Erroneous data

The financial sector and government agencies have propagated the falsehood that the last few years’ remittance record increases have been driven by a large increasing group of OFWs working in “recession-proof” occupations.

In fact, professional deployments have declined by 45% from 2005-2007, and less than 5% of all OFWs should be considered working in recession-proof positions, such as healthcare, 70% of whom are employed in Saudi Arabia.

There is a fundamental flaw to the collection and processing of OFW deployment and hiring data. Deployment statistics reflect multiple counting, while job classifications are too few, outmoded, and not sufficiently detailed. Financially, authorities have been aware of OFW statistical inconsistencies and deficiencies for years. Most statistical claims are believed but “upwardly biased.”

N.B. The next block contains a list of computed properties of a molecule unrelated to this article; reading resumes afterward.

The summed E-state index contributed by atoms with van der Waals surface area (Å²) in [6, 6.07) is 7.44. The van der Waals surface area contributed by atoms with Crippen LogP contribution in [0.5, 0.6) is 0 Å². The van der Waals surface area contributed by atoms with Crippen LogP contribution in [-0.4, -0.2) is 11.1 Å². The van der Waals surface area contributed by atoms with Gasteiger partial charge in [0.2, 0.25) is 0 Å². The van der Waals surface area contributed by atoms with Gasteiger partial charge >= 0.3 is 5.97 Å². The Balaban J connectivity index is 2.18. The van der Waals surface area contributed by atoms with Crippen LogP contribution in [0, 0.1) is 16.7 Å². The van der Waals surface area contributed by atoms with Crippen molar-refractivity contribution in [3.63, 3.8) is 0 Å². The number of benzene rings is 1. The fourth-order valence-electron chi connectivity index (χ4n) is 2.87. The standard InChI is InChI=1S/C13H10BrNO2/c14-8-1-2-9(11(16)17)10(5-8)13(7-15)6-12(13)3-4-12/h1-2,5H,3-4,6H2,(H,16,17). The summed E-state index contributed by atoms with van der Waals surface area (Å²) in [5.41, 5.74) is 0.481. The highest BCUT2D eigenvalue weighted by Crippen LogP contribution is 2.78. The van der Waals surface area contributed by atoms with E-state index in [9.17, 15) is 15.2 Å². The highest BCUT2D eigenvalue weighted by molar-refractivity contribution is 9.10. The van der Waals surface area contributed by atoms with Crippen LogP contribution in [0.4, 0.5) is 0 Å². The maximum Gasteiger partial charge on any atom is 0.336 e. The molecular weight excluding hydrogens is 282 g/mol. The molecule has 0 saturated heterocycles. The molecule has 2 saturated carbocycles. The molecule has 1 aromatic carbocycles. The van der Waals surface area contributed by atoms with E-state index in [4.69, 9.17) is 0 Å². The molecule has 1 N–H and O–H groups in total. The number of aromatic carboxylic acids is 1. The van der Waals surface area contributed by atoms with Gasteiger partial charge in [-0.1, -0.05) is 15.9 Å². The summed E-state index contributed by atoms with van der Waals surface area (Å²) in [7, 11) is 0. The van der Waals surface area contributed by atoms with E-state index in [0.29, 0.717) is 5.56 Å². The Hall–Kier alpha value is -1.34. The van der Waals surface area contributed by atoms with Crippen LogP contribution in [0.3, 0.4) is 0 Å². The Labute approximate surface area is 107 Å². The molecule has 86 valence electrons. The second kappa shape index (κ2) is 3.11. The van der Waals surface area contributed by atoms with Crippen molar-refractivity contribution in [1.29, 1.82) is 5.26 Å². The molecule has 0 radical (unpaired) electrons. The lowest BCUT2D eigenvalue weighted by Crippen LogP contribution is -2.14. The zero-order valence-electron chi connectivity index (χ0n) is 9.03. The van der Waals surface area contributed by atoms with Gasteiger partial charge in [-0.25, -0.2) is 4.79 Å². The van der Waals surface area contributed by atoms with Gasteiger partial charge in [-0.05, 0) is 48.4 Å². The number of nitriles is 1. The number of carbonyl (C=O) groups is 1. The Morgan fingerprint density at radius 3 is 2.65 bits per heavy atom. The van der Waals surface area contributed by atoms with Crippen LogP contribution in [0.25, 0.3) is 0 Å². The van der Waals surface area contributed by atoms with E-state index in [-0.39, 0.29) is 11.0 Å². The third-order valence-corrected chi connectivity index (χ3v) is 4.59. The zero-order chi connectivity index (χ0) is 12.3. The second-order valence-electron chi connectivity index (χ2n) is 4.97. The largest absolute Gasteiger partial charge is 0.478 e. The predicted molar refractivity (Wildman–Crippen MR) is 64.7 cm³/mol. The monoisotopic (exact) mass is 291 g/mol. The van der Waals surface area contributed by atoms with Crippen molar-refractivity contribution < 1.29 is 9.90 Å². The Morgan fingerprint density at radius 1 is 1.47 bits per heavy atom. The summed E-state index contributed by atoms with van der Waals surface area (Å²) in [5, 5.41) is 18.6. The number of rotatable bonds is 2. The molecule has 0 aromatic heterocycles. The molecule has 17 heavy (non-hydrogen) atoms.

Many officials say there is record growth, but it is attributable to change in mode of transfer rather than increased deployments of professionals with increased salaries.

These statistics reflect different channels of delivery – from banking to non-banking, or non-informal channels such as couriers, hand carry and padala transfer methods.

“If there is growth, why can’t poor people feel it? Because it is a jobless growth. From a productive economy, it has changed into a consumptive economy. Because of the inflow of dollars, and industries are dying, there is so much consuming by the families of OFWs. And if there in nothing to buy locally, we import everything we need.”